Benefits dating much younger man

In an interview in Shape, psychotherapist Robi Ludwig claimed that, “In some cases, a younger guy is developmentally in a different place...he’s not ready for all of the pressures and responsibilities that go along with a committed relationship because his emotional maturity is not fully developed yet.”Again, this is generalizing that conflates age with a specific set of romantic values — plenty of people of all ages aren't interested in serious relationships, and plenty of people of all ages are interested in serious relationships, too.

Ludwig isn't necessarily describing a younger guy; instead, she's describing a guy who isn't interested in a serious relationship, a kind of dude who comes in all ages.

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But this kind of thinking conflates practical responsibility with emotional maturity — which isn't really accurate.

We might think that certain concrete markers of adulthood — a prestigious job; a working knowledge of personal finance; properly assembled Ikea furniture —signify a related degree of emotional maturity.

Sure, if you date someone younger than you, you may get to help them figure out some basic life admin stuff for a while — but it won't be a pure "teacher-student"-type relationship, not just because younger people still have plenty to teach us, but also because people figure that stuff out relatively quickly.

The window of time when I was helping Jesse learn about credit reports and negotiating a salary was brief, while he continues to teach me new things about love and commitment every day (I know, barf).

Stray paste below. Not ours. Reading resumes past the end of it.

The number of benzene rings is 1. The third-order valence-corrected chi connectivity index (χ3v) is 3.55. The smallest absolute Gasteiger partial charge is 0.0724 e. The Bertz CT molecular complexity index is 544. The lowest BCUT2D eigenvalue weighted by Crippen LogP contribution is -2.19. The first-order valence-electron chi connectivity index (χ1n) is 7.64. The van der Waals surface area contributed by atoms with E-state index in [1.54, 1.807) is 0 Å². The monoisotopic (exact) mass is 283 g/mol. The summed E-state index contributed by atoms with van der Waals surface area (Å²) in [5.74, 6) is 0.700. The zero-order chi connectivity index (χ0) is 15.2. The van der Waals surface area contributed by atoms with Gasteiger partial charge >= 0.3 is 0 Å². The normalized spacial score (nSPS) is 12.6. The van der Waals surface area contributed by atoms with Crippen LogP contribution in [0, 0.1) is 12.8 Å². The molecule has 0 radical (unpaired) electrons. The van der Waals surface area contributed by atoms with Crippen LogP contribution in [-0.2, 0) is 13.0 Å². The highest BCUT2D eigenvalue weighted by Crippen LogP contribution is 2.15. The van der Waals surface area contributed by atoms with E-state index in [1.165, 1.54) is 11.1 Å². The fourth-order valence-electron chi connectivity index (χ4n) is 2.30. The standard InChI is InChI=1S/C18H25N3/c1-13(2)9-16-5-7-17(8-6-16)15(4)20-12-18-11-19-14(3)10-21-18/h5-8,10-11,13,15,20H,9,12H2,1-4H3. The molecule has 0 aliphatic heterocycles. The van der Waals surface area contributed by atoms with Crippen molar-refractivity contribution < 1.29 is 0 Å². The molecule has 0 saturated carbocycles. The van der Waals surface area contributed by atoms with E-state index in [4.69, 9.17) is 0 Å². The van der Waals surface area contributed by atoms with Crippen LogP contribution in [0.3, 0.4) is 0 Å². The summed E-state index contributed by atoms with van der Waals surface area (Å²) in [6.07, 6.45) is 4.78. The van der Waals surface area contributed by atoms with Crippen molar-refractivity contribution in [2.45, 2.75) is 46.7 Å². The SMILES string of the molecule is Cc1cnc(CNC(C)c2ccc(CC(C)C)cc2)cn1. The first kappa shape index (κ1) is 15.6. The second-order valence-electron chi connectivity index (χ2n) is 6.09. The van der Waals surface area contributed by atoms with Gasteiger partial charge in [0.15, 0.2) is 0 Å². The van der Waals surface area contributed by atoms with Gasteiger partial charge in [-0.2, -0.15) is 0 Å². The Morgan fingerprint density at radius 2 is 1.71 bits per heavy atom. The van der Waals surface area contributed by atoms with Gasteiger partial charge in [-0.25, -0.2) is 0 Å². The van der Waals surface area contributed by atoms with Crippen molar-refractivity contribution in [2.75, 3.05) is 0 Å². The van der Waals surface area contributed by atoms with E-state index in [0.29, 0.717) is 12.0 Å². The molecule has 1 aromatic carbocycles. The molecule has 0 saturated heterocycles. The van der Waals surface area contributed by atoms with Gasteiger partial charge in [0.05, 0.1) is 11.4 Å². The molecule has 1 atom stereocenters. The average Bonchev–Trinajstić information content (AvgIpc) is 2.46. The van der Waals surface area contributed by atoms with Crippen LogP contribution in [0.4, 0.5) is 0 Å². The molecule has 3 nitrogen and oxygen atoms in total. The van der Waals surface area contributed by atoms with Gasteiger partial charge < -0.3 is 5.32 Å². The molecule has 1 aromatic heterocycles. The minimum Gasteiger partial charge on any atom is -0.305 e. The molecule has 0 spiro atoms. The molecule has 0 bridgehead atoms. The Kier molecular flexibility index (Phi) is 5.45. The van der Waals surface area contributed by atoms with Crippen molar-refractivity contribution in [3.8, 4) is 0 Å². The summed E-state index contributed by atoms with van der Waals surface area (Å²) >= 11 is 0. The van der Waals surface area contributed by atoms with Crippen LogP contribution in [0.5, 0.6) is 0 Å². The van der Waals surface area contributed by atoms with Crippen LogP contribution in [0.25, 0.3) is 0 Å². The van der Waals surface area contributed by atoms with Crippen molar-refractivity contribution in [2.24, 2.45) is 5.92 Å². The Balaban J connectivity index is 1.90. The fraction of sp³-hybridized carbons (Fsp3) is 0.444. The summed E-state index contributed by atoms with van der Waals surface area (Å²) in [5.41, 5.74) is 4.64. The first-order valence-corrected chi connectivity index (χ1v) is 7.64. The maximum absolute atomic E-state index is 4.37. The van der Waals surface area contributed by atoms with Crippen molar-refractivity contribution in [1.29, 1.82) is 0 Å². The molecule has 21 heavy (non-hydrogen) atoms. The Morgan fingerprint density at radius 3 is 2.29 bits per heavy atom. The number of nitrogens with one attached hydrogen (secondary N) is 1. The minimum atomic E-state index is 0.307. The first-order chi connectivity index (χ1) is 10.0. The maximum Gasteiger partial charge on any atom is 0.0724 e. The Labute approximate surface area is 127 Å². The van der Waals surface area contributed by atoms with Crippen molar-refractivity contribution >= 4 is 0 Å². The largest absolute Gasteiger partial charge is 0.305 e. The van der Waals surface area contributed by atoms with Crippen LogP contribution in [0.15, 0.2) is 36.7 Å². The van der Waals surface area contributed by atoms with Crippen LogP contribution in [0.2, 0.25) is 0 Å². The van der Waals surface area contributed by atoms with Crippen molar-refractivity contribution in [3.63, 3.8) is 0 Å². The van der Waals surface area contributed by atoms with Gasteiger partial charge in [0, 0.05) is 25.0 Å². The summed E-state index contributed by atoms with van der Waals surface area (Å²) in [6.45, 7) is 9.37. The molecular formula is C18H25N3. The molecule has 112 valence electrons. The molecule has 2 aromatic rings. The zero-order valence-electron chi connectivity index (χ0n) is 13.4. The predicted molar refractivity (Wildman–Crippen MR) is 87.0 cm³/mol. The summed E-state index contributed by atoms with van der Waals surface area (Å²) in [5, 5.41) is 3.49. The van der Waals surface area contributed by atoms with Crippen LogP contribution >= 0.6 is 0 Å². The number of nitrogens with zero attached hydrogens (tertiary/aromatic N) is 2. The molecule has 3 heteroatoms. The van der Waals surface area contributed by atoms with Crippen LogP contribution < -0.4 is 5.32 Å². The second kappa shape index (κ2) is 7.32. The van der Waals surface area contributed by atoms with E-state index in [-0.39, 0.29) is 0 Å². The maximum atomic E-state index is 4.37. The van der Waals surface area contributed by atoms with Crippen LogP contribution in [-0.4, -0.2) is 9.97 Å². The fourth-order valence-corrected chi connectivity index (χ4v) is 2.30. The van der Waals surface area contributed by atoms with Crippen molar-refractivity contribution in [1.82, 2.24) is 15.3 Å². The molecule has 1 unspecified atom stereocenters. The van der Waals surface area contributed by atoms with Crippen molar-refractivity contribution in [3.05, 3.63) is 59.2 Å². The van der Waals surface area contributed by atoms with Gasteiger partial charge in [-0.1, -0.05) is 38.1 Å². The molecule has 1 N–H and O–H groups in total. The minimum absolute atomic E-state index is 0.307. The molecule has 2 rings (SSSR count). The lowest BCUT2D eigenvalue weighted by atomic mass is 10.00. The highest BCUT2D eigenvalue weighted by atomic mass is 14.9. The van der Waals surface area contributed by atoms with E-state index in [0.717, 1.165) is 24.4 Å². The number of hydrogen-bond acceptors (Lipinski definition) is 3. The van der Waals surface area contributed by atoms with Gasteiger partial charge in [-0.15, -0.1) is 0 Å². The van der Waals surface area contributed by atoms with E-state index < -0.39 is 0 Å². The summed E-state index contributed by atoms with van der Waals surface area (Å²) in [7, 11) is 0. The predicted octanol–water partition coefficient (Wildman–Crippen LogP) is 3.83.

To act like youth is an eternal state — that a person who is currently 23 and not totally sure about how to pick a good bottle of wine or operate their dishwasher, will exist in that state forever — is actively denying the facts of our own lives.

As noted relationship therapist Stevie Nicks put it, "Times makes you bolder/ Even children get older/ And I'm getting older, too".

For this reason, being a woman with a younger partner is often viewed in a negative light. We can fight this totally gross line of thinking by agreeing to view younger people that we have chemistry as real possible partners — and by not constantly "joking" about any woman we know who happens to have a younger partner.

You're supposedly an immature doofus who can't attract partners your own age, or maybe a delusional narcissist who can't cope with aging (I've heard both! Again, all these ideas are based on stereotypes — primarily, that youth is one of the only valuable traits a woman possesses when dating, and that to take a pass on using it as a bargaining chip to find a more desirable mate is insane. (But, of course, if calling yourself a "cougar" gets your rocks off, then more power to you, my friend.)There's another myth out there that dating young people means that you'll never get serious — that dating a younger guy or girl means that you're signing on for a relationship purgatory full of half-assed plans, a lack of emotional commitment, and being introduced as "this girl I'm kinda hanging out with" at parties.

When I met my boyfriend Jesse, I was 28 and he was 24 — not too much of a dating age difference in the grand scheme of things, but to hear some of my friends at the time tell it, you'd think we were Harold and Maude — or at the very least, Ashton and Demi.

In the early days of our relationship, I got a lot of a lot of exasperated eyerolls, "you go, girl"s, and questions about whether I was technically old enough to be a cougar.

At 28, I was only just beginning to explore my true desires for my career and life — which made me have a lot more in common with a recent college grad than someone who'd had almost a decade since graduation to figure out what they wanted.

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